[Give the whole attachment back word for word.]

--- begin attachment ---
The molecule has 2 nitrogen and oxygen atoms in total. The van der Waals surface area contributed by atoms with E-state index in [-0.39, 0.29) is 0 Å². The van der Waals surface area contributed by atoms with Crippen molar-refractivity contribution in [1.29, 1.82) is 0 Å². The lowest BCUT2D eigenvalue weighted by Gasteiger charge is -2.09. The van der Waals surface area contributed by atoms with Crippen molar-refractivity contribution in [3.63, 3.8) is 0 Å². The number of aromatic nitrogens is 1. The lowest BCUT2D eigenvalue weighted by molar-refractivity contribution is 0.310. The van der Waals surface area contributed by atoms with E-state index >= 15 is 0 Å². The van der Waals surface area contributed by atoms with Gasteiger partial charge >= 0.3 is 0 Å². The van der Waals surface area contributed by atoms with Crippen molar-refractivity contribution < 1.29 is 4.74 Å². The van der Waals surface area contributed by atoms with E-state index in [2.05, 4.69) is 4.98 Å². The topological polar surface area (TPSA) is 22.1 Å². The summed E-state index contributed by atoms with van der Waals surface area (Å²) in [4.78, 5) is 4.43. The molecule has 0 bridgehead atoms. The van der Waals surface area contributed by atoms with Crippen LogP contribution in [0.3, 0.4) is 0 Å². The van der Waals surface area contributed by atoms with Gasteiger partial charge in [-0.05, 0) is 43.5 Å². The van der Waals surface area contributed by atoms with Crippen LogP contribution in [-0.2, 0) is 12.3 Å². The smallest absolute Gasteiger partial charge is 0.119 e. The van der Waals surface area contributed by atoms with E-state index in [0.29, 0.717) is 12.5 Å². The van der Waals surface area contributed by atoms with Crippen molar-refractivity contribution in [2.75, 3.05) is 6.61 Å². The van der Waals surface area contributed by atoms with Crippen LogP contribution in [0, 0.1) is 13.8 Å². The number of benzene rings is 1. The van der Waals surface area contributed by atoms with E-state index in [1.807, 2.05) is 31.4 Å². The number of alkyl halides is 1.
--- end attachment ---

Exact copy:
The molecule has 2 nitrogen and oxygen atoms in total. The van der Waals surface area contributed by atoms with E-state index in [-0.39, 0.29) is 0 Å². The van der Waals surface area contributed by atoms with Crippen molar-refractivity contribution in [1.29, 1.82) is 0 Å². The lowest BCUT2D eigenvalue weighted by Gasteiger charge is -2.09. The van der Waals surface area contributed by atoms with Crippen molar-refractivity contribution in [3.63, 3.8) is 0 Å². The number of aromatic nitrogens is 1. The lowest BCUT2D eigenvalue weighted by molar-refractivity contribution is 0.310. The van der Waals surface area contributed by atoms with E-state index >= 15 is 0 Å². The van der Waals surface area contributed by atoms with Gasteiger partial charge >= 0.3 is 0 Å². The van der Waals surface area contributed by atoms with Crippen molar-refractivity contribution < 1.29 is 4.74 Å². The van der Waals surface area contributed by atoms with E-state index in [2.05, 4.69) is 4.98 Å². The topological polar surface area (TPSA) is 22.1 Å². The summed E-state index contributed by atoms with van der Waals surface area (Å²) in [4.78, 5) is 4.43. The molecule has 0 bridgehead atoms. The van der Waals surface area contributed by atoms with Crippen LogP contribution in [0.3, 0.4) is 0 Å². The van der Waals surface area contributed by atoms with Gasteiger partial charge in [-0.05, 0) is 43.5 Å². The van der Waals surface area contributed by atoms with Crippen LogP contribution in [-0.2, 0) is 12.3 Å². The smallest absolute Gasteiger partial charge is 0.119 e. The van der Waals surface area contributed by atoms with E-state index in [0.29, 0.717) is 12.5 Å². The van der Waals surface area contributed by atoms with Crippen molar-refractivity contribution in [2.75, 3.05) is 6.61 Å². The van der Waals surface area contributed by atoms with Crippen LogP contribution in [0, 0.1) is 13.8 Å². The number of benzene rings is 1. The van der Waals surface area contributed by atoms with E-state index in [1.807, 2.05) is 31.4 Å². The number of alkyl halides is 1.